Arnold Kling  

Ethnic Strife

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In a timely article, Austan Goolsbee writes

The good news is that history suggests that the destruction of war has no lasting impact on economic prospects. The bad news is that most of these countries, especially Iraq, are filled with ethnic divisions and civil discord. The evidence shows that these problems, unlike bombs, cause lasting damage to the prospects for a nation’s economy, even if they do not boil over into civil war.

He cites a paper by Alberto F. Alesina, Janina Matuszeski, and William Easterly.

They write,

We provide two measures never before used in econometric analysis of comparative development. One is relatively simple and captures whether or not an ethnic group is "cut" by a political border line. That is, we measure situations in which the same ethnic group is present in two bordering countries. This measure accounts fairly precisely for one of the ways in which borders may be "wrong", that is when they cut through groups left in separate countries. But it does not capture other ways in which borders may be undesirable; for instance situations in which two ethnic groups are forced into the same country. We then provide a second measure, based upon the assumption that if a land border is close to a straight line it is more likely to be drawn artificially i.e. by former colonizers; if it is relatively squiggly it is more likely to represent either geographic features (rivers, mountains etc.) and/or represent divisions carved out in time to separate different people.

...For the partitioned variable, going from the 75th most partitioned country to the 25th most partititioned country is associated with an increase of 83% in GDP per capita ... Moving from the 75th most squiggly border to the 25th most squiggly border is associated with a 37% increase in GDP per capita.

There is a lot to ponder here. What to make of India, for example? It ought to be a failed state, given its ethnic heterogeneity. But is it a failed state?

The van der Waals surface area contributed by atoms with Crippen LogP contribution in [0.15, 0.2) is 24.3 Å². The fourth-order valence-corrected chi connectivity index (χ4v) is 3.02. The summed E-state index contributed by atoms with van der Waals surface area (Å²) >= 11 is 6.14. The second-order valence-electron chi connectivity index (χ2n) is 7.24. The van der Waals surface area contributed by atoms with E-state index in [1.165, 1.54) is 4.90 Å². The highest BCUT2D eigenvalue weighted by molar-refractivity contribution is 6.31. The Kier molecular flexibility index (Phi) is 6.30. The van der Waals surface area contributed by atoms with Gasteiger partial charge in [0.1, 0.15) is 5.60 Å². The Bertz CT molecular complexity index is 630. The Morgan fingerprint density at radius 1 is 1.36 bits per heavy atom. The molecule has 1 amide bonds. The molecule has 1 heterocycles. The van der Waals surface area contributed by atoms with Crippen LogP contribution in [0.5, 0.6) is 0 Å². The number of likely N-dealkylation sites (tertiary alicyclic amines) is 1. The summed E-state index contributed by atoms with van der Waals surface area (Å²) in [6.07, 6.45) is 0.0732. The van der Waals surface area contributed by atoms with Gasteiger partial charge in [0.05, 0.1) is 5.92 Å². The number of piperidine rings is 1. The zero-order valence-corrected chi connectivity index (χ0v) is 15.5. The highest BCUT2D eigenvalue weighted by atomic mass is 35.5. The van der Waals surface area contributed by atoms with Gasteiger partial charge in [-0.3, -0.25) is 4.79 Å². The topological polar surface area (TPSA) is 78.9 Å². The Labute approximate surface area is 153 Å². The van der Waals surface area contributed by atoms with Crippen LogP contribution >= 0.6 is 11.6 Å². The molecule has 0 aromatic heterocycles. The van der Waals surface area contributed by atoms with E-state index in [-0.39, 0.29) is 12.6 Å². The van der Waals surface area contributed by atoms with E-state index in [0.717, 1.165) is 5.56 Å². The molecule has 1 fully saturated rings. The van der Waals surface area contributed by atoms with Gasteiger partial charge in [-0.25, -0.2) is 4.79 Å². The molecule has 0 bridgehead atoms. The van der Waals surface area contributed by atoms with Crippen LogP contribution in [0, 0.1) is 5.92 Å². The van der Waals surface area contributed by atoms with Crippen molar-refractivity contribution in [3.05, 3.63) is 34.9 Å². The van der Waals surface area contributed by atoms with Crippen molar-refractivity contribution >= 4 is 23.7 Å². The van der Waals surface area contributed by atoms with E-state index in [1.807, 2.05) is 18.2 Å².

I think I would be more comfortable with an analysis of countries within sub-Saharan Africa or the Middle East than with a study that in effect compares those regions with the rest of the world.

Comments and Sharing

COMMENTS (7 to date)
Omer K writes:

India's GDP is still too low to say its not a failed state. I hear recently they tried to increase the number of affirmative action seats (read undeserved seats) in Medical School from 22% to 49%.

There is a lot of reasons to believe India will be a failed state and less to belive they will succeed, above a limit which they havent yet reached anyway.

Dylan writes:

To some extent, India isn't a very strong state. It has significant federalism and allows Muslims to have their own batshit crazy family law tribunals. That undoubtedly decreases some of the pressure to kill your neighbors, keeping the numbers down to a few hundred deaths and a few dozen bombs a year, not counting the dozen or so ethnic/communist insurrections in the north.

dearieme writes:

"I think I would be more comfortable with an analysis of countries within sub-Saharan Africa or the Middle East": are you deliberatley trying to incite sarcastic comments?